Energy bills are something of a mystery for most people. It’s not always easy to know what you’re being charged for or how the bill was worked out.

I’ve become increasingly concerned in recent months that many people are assuming that expensive bills are correct because they are expecting big increases due to the rise in wholesale energy prices.

However, energy firms do make mistakes and billing errors were the most common cause of complaint before the current energy crisis. So if your bill doesn’t seem right, or your energy consumption feels off, here’s what to do.

If your bill seems too high

If your bill jumps significantly without reason, then you need to do a bit of detective work with the business.

Firstly, report the meter or readings as faulty. If your energy supplier has been working off estimates for a long time or not recording your readings, then you may be able to appeal the bill even if the meter turns out to be working properly. Go through your bills and check when the meter was last read either by the business or from a reading you provided. There’ll be a code on your bill that explains what the readings are.

If you or your energy provider suspect the meter might be faulty, they may ask you to provide daily meter readings for seven days to see if there’s an obvious problem. But ultimately, if the readings make no sense, it’s for the energy firm to sort out the problem. This can involve sending out engineers to assess the meter’s performance or even a forensic analysis of your bills.

It makes sense to photo your meter whenever you read it so you have a backup – and with prices so high, to give a reading to the energy firm whenever you can. But if all else fails, you can make a formal complaint to the business and go to the Energy Ombudsman if they don’t sort things out.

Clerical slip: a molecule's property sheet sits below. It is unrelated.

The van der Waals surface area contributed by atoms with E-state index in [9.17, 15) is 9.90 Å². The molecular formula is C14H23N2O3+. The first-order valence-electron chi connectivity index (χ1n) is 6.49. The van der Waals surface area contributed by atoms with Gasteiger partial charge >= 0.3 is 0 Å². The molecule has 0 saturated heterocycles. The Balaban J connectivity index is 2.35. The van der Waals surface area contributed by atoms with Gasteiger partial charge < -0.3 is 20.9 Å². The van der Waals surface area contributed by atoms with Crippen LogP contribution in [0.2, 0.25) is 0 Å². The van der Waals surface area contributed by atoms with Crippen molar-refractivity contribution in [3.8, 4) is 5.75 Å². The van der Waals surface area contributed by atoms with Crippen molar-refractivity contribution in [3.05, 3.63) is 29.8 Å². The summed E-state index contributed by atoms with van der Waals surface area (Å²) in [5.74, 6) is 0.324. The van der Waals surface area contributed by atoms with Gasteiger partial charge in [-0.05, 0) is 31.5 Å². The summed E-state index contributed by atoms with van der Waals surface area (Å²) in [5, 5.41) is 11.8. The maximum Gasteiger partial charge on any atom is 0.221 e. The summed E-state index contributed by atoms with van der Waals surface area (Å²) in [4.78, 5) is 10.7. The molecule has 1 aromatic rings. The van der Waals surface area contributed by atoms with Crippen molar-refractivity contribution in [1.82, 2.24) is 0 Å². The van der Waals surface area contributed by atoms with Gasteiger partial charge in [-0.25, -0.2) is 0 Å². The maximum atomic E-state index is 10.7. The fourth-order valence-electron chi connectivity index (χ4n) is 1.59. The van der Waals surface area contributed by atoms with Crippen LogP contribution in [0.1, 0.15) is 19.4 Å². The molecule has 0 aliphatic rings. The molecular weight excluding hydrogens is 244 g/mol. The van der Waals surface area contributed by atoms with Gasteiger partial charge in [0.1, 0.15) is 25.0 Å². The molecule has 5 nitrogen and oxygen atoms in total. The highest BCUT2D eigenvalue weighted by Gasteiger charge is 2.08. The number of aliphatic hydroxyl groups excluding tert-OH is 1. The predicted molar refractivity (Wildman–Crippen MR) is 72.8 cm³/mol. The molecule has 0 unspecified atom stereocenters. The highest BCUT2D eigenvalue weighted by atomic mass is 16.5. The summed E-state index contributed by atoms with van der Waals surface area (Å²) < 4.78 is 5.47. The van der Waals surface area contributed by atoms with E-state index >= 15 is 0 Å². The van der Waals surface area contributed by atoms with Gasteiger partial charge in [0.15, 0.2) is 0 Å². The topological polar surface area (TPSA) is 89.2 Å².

Back billing

Sometimes businesses are not allowed to bill you for certain things… but do anyway. One of the biggest problems is ‘back billing’. This is a pretty complicated to explain, but here goes! If an energy firm realises it’s made a mistake or relied on wrong readings and issues a bill that goes back over a year, they are only allowed to charge you for only for the most recent 12 months. Anything over that should not be charged – and even then, you can dispute the remainder if you don’t think it’s fair or accurate.

That’s not a free pass on old debts though. If you have an outstanding debt that you were correctly billed for at the time, the business can pursue it for up to six years. However, if you think you’ve not been treated fairly then you should make a formal complaint.

Credit balances

Astoundingly, energy businesses held £1.8 billion in credit from their customers over the last year. They don’t always make it clear, but if you want your credit back you are entitled to ask for it. Despite this, I’ve been contacted by lots of readers who have reported problems in getting their hands on their credit balances.

Do a bit of research before you phone up though.  Your current monthly direct debit might incorporate using some of your credit balance, so you could find that you pay more if you request the balance back over the coming months.

However, some people have told me that they are simply fed up with extending a source of credit to energy firms and are requesting their cash back out of frustration. If you do this, just make sure that you save the money somewhere securely and only use it to pay off your energy bill if your finances are tight.

The Energy Ombudsman

The Energy Ombudsman is a free alternative to the courts that you can go to if the business does not resolve your complaint. You have to go through the dispute resolution process with the energy firm first though.

Martyn James is a leading consumer rights campaigner, TV and radio broadcaster and journalist.

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